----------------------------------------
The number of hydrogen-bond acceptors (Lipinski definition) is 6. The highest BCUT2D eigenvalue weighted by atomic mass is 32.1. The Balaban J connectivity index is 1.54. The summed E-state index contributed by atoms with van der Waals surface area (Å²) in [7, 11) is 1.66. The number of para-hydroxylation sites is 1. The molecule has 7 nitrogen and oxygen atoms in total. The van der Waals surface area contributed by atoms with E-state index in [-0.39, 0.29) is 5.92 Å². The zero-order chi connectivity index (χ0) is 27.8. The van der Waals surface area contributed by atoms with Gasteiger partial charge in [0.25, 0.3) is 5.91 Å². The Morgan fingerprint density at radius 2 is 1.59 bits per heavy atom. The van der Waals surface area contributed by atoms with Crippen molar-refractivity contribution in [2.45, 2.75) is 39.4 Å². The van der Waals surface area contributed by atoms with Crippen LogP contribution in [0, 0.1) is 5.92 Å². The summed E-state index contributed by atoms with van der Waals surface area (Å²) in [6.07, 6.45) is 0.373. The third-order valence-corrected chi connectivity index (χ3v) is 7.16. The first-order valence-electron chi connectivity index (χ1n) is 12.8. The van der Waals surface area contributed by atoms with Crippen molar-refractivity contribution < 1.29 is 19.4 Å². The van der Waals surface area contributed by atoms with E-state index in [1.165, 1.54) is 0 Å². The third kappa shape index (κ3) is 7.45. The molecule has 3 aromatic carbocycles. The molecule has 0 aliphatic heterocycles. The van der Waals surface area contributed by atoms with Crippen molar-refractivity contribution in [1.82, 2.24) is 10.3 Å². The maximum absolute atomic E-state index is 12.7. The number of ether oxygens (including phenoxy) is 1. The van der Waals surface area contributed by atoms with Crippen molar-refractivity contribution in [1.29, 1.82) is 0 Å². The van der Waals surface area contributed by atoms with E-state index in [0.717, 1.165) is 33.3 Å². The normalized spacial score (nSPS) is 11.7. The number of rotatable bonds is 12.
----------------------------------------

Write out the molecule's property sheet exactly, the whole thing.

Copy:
The number of hydrogen-bond acceptors (Lipinski definition) is 6. The highest BCUT2D eigenvalue weighted by atomic mass is 32.1. The Balaban J connectivity index is 1.54. The summed E-state index contributed by atoms with van der Waals surface area (Å²) in [7, 11) is 1.66. The number of para-hydroxylation sites is 1. The molecule has 7 nitrogen and oxygen atoms in total. The van der Waals surface area contributed by atoms with E-state index in [-0.39, 0.29) is 5.92 Å². The zero-order chi connectivity index (χ0) is 27.8. The van der Waals surface area contributed by atoms with Gasteiger partial charge in [0.25, 0.3) is 5.91 Å². The Morgan fingerprint density at radius 2 is 1.59 bits per heavy atom. The van der Waals surface area contributed by atoms with Crippen molar-refractivity contribution in [2.45, 2.75) is 39.4 Å². The van der Waals surface area contributed by atoms with Crippen LogP contribution in [0, 0.1) is 5.92 Å². The summed E-state index contributed by atoms with van der Waals surface area (Å²) in [6.07, 6.45) is 0.373. The third-order valence-corrected chi connectivity index (χ3v) is 7.16. The first-order valence-electron chi connectivity index (χ1n) is 12.8. The van der Waals surface area contributed by atoms with Crippen molar-refractivity contribution < 1.29 is 19.4 Å². The van der Waals surface area contributed by atoms with E-state index in [1.165, 1.54) is 0 Å². The third kappa shape index (κ3) is 7.45. The molecule has 3 aromatic carbocycles. The molecule has 0 aliphatic heterocycles. The van der Waals surface area contributed by atoms with Crippen molar-refractivity contribution in [1.82, 2.24) is 10.3 Å². The maximum absolute atomic E-state index is 12.7. The number of ether oxygens (including phenoxy) is 1. The van der Waals surface area contributed by atoms with Crippen molar-refractivity contribution in [1.29, 1.82) is 0 Å². The van der Waals surface area contributed by atoms with E-state index in [0.717, 1.165) is 33.3 Å². The normalized spacial score (nSPS) is 11.7. The number of rotatable bonds is 12.